7. There is nothing inherently wrong with the SAGE system. It draws on a wide variety of disciplines and the top scientists from around the country. The various sub-groups of SAGE provided advice on the science of the coronavirus, treatments and vaccines, and also epidemiology. It also provided views on the behavioural issues raised by alternative interventions. Its strengths reflected those of the UK scientific community. There was however no clear scientific answer to the issues that faced HMG in February and March 2020, and even judgements informed by science can go awry.  Inevitably they involved judgements – on public attitudes and responses – that were more for politicians.
  8. It was geared to first-order policy decisions but less so the vital but practical matters of ensuring supplies of reliable tests and PPE. This is not a criticism of SAGE but points to the need to integrate policy advice with operational issues (can testing be scaled up? What will be the impact of a global pandemic on supply chains? What is best practice to contain transmission within care homes?).
  9. A major question concerns the ‘lost month’ of February. The starting point for thinking on pandemics at this point was the H1N1-09 experience of 2009-10. This warned of the dangers of worst case scenarios and of being panicked into exaggerated and expensive responses. SARS in 2003, which had a major influence on Southeast Asian preparations and responses, suggested that new diseases could be contained in their region of origin. One lesson from this crisis is that lessons learned from one crisis may be inappropriate when applied to the next crisis.
  10. There is a degree of unreality with regard to many of the claims made about the ability of a government to impose disruptive measure on the country in the absence of many known cases and no deaths. It is also doubtful whether attempts to control incoming travel to the UK could have prevented its spread into the UK as this effort would most likely have been focused on visitors from China and neighbouring countries rather than Europe. In addition, it was the case that the ability of a population to stick with lockdown was underestimated in early March. But when lockdown came it was against pervasive evidence of the infectiousness and lethality of Covid-19. We know now that lockdowns, as blunt instruments, made a major difference in suppressing a rampant virus but not in its elimination. Timing was always important, and while there is a compelling case that lives could have been saved if it had been introduced a week earlier there would have been issues implementing and sustaining a lockdown much before that.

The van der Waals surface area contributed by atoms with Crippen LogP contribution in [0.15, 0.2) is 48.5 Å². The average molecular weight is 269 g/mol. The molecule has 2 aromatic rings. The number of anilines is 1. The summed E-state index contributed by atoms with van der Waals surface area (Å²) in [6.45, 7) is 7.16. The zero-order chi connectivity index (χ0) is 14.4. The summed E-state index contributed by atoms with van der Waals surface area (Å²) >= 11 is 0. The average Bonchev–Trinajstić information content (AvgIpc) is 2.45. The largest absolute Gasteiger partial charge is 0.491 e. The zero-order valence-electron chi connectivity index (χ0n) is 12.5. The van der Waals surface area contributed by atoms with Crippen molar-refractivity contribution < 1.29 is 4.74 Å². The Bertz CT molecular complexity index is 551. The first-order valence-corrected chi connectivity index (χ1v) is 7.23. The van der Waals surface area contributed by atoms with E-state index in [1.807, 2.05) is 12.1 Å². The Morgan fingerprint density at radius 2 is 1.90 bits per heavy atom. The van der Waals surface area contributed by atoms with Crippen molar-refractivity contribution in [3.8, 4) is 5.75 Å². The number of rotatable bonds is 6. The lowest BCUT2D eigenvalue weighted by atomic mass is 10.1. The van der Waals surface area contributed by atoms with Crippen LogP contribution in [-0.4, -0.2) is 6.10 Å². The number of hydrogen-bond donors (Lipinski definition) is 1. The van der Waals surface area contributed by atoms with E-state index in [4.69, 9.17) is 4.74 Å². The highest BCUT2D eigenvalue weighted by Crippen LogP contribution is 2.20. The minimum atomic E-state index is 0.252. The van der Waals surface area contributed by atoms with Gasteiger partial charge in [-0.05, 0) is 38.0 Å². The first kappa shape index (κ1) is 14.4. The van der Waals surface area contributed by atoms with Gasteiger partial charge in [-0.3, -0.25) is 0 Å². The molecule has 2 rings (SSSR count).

11. A more serious charge is whether more could have been done to get in more ventilators, build up testing capacity and ensure stocks of personal protective equipment.
  12. The performance of UK biomedical sciences with regard to treatments and vaccines has been exceptional.


7 September 2020